And there’s Octav1us Kitten, an up-and-coming YouTuber who combines knowledgeable coverage of retro gaming (with a particular focus on European computers such as the ZX Spectrum) with entertaining, game-inspired skits similar to those that Pat the NES Punk built his videos around in his early days. And cat ears, those are important.

Between them, it’s a solid ensemble cast who complement one another well while having a delightfully irreverent sense of humour in common between them… not to mention that distinctly British tendency to exchange heinous insults with people you actually like a great deal. And Digitiser’s iconic sense of anarchic, chaotic and often surreal humour is present and correct; whether it’s the surprise appearance of “a beautiful boy” early in the debut show, cuts to Mr. T telling you to keep away from his bins between segments or peculiar fake adverts somewhat reminiscent of Mr Biffo’s Found Footage, the show remains energetic and amusing without going too over the top with the “zaniness”.

Rose clearly doesn’t want to hog the limelight, either; while he does act as the main host of the debut episode, he lets Gannon take the lead for an entertaining (if predictable) “Sega vs Nintendo” debate, there’s a fun segment where Bundy explains the appeal of the Vectrex, and in a sequence where Rose “interviews” perpetually recurring guest Ashen while the latter plays Dig-Dug, the focus is very much on Ashen having the opportunity to tell his story rather than Rose interjecting and trying to squeeze in jokes.

The format of the show is solid, with no individual segment outstaying its welcome and the total runtime being satisfyingly akin to what you would have from a “proper” TV programme. It’s particularly pleasing to hear retro gaming talk from a British perspective, since many of the most popular retro gaming YouTubers are American.

The only part of the show I didn’t personally care for was the final “physical comedy” segment based around the idea of “playing Duck Hunt for real” at the expense of Gannon’s dignity; for me, this just crossed the line into slightly too much absurdity, but that’s very much a matter of personal taste. (I have it in my head that Rose — or at least someone connected to the show — argued this sequence was intended to be an homage to the inevitably chaotic finale of legendarily terrible British TV show The Generation Game, but at the time of writing this I can’t find the relevant quote. I’ll update this later if I do happen to find it again. Until then, you’ll have to take my questionable word for it.)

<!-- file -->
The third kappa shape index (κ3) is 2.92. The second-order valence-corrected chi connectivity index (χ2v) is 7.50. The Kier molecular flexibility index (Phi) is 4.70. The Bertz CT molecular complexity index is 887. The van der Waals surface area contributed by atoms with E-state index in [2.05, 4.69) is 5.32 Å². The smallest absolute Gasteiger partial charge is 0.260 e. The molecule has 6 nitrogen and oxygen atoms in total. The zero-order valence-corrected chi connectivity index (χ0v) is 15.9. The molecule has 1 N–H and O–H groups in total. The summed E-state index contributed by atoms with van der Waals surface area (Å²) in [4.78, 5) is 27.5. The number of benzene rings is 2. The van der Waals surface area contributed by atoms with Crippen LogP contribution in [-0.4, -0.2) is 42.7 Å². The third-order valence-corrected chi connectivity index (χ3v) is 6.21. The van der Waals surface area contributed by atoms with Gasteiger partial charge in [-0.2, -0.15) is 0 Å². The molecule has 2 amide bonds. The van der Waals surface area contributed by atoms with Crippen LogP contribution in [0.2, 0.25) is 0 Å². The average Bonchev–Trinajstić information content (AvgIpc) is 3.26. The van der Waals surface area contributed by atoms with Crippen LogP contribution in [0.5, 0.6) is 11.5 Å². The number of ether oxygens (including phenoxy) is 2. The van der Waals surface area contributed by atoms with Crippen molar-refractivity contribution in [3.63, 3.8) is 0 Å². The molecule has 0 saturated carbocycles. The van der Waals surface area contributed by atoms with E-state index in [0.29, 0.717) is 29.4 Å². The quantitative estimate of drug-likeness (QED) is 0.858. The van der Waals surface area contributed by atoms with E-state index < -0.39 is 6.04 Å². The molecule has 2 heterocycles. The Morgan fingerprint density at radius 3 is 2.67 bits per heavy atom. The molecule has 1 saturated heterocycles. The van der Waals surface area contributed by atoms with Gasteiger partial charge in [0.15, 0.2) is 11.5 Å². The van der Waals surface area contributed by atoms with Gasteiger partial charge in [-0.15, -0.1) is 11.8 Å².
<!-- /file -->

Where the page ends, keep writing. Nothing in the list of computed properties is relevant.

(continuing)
The thing I like most about the show, though, is the fact it feels like a TV show from the late ’90s — the sort of thing you’d see on late-night Channel 4, specifically. For those not from the UK or unfamiliar with late ’90s late-night Channel 4, shows in these time slots tended to be produced on the cheap, feature provocative content and, in some cases, proved to be the springboard for future careers. These were shows that never attempted to hide their cheapness — they embraced it fully, and were all the more charming and honest-feeling for it.

Digitiser: The Show very much has that feel about it. It’s casual and easygoing, and there’s a strong sense that everyone involved is having a good time but, being British, they don’t want to make too much of a fuss about it. Its deliberately cluttered set festooned with a bizarre combination of gaming memorabilia, building materials and oil drums successfully “embraces the cheapness” and gives the show an immediately recognisable — dare I say it, iconic — look to it. Even the minor frame rate and sound issues in the debut episode — factors which Rose assures us will be resolved by the second and third episodes for sure — add to the charmingly honest, genuine feeling of “late night TV on the cheap”.

In short, while Digitiser: The Show’s first episode had an issue or two along the way, Rose and company are off to a very strong start, and I’ll definitely be checking out their subsequent episodes as they’re released each Sunday.

Want to join me? Subscribe to Digitiser 2000 on YouTube right here, watch the debut episode here and check back each Sunday for new episodes while the show is running.

Several Teletext images in this article are courtesy of The Teletext Preservation Project.